Off we went on Sunday 6th November on a guided fact-finding to better understand the issues for our Uplands & Moorlands Consultation Response. For a fuller analysis of see the feature in our recent newsletter. Having been advised by our local expert that Blackamoor was very wet, muddy and cold we came well-prepared with our aim for this guided tour was to learn about the issues and differences between the managed and less managed landscape at Blackamoore.
Accordingly our small group were equipped and plied our guide with questions to gain insights and learn more about our area. We began to appreciate the likely implications of the Final Draft Sheffield Moors Masterplan (opens as PDF file).
Throughout, our guide took care to draw our attention to sites of interest such as the plaque to remind us all that Alderman Graves bequeathed Blacka Moor for public use (see Photograph 1).
As can be seen in some of the photographs, the area has very little woodland because it is used as farmland to feed sheep and cows which are the primary way to manage and maintain this area’s reputation for grouse shooting. By these farming practices, we could see the destruction of Mother Nature’s habitat for as far as the eye could see across the hills and valleys.
To give a fuller picture, Blacka Moor is in three main parts, the woodland where we did not go on this walk, the sheep enclosure which is still used by a grazing tenant. Between these two areas is a large area once used for grouse shooting but is now wilder with scattered young trees bilberry heather and bracken.
Although there were no sheep or cattle on Blackamoor during our visit, we could see traces of their existence by the lack of habitation, shrubs and tree shoots which are consumed with an insatiable appetite. It is entirely possible these animals were no longer working the land because farmers need to renew their contracts with Sheffield Moors Partnership which assumes responsibility for such arrangements.
On we went.
Fortunately another equally unsightly blot on the landscape – electricity pylons used to grace this exquisite location –was removed a while ago leaving the most beautiful view across the valley unstained and restored to its former glory. Removing such unsightly cables and burying them underground by the road is a major achievement by any standards.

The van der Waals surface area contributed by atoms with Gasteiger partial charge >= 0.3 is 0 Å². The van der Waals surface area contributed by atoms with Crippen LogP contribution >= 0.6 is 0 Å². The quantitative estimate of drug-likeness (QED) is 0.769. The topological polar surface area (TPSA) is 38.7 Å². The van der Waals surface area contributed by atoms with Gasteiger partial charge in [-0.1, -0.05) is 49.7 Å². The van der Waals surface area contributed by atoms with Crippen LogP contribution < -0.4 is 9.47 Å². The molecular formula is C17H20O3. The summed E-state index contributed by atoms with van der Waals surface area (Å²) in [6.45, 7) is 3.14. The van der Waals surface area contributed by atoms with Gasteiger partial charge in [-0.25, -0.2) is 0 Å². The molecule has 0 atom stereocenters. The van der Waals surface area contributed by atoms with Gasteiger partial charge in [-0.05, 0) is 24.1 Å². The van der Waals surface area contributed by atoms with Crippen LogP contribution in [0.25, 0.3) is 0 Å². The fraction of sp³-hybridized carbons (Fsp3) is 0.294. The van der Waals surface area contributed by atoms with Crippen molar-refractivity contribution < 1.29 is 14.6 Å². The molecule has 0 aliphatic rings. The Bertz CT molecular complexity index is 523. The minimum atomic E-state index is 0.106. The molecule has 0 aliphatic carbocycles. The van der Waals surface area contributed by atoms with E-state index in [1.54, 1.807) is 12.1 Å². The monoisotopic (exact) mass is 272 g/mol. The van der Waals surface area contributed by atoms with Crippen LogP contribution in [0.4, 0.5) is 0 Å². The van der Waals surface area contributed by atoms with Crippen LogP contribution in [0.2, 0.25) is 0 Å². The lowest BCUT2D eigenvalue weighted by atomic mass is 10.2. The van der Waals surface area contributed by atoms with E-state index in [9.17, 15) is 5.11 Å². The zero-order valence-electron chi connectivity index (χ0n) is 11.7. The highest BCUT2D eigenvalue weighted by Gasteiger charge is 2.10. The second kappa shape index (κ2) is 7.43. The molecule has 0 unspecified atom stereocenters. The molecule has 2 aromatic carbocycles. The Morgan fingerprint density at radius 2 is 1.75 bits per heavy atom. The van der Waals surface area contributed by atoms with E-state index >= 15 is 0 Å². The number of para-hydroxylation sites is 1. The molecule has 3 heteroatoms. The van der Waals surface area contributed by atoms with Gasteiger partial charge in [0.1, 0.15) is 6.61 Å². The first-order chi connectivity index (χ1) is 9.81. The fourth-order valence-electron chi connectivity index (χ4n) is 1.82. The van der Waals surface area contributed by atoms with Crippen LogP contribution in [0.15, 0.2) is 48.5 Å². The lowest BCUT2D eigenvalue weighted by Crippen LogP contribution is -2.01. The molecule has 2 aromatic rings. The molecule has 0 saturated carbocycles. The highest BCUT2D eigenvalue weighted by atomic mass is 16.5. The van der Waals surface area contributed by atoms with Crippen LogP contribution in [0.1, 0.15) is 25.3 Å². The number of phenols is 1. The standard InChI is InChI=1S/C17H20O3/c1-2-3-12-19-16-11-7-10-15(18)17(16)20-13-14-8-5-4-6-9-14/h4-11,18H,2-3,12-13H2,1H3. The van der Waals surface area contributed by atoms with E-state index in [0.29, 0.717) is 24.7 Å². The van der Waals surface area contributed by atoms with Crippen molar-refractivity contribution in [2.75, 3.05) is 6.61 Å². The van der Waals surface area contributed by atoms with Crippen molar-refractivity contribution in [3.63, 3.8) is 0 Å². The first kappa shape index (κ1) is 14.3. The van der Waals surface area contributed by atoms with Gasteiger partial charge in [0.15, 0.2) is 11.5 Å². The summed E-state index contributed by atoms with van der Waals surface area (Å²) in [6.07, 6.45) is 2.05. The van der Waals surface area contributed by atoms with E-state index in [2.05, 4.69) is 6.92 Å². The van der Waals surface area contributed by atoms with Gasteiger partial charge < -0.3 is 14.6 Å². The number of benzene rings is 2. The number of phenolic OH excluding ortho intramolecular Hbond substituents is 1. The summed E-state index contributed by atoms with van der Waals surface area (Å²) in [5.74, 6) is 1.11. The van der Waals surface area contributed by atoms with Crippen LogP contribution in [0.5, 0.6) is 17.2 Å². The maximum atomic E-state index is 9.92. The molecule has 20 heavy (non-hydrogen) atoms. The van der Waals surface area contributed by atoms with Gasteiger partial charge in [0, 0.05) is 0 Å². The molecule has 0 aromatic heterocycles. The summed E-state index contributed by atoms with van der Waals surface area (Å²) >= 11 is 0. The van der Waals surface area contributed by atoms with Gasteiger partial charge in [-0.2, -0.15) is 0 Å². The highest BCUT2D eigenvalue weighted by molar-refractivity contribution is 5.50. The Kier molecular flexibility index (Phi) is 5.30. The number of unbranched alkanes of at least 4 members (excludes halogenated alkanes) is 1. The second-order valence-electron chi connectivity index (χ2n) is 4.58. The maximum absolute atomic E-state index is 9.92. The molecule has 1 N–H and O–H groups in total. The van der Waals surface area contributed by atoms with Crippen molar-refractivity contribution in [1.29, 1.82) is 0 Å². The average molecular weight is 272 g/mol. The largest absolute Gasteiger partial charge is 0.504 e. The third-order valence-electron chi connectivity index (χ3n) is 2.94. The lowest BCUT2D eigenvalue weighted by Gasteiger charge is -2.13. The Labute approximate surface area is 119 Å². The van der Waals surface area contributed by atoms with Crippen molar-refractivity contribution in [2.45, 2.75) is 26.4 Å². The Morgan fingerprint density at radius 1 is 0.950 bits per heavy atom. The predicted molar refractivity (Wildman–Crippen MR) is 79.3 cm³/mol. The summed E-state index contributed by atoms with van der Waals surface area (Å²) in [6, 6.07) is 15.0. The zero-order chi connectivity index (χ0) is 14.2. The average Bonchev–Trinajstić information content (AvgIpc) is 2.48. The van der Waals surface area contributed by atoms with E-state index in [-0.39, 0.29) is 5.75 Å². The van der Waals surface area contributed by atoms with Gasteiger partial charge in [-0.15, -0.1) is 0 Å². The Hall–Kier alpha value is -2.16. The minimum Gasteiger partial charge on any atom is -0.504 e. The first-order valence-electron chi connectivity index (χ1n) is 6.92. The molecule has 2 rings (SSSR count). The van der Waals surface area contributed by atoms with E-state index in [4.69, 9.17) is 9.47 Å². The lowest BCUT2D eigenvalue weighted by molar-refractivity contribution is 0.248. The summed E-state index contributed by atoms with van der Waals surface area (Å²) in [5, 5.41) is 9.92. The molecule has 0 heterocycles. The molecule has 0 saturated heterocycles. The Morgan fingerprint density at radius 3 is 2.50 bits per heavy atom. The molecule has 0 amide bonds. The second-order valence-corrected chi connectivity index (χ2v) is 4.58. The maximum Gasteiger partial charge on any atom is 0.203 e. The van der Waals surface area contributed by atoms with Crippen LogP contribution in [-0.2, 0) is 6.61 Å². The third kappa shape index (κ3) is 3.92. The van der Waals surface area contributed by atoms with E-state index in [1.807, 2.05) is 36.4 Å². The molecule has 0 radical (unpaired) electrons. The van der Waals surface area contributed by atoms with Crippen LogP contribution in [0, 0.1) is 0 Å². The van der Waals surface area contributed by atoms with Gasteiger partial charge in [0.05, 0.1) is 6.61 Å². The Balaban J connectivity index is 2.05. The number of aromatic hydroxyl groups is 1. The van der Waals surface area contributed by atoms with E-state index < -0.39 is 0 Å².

To the best of our knowledge we never sighted any deer or other animals apart from the odd cyclist or people out walking their dogs. Nevertheless during our 90 minute walk we had great fun walking in the mud, crossing streams, navigating down steep. stony inclines, walking through a fen and appreciating the diverse beauty of lichens.
Our tour ended near a stretch of rhodendron bushes – a natural soundbreak from the hustle and bustle of traffic on the main Hathersage Road – that is until a large man-made footpath was thoughtlessly carved through it.
Very generously, our guide took us back to his home where his wife, Chris, met us with a warm welcome, light refreshments and what I am assured was a delicious home-made sponge cake.
The piece de resistance for the three of us, was our guide’s computerised photographs giving us fresh opportunities to marvel at the beauty of our heritage which we need to protect.
There’s still time to submit your response to the Sheffield Moors Partnership Steering Group which we believe greatly welcome comments on their draft Master Plan and is intended to be a live document. Key actions will be reviewed annually during the first 5 years with inputs from wider stakeholders which the Steering Group will amend as necessary.Send your response by Friday 23rd November to Nick Sellwood at Dark Peak Area Office, Edale End, Hope, Hope Valley, Derbs S33 Email firstname.lastname@example.org; Dark Peak Area Office: 01433 670903 White Peak Area Office: 01335 350503 Other useful links and contacts are: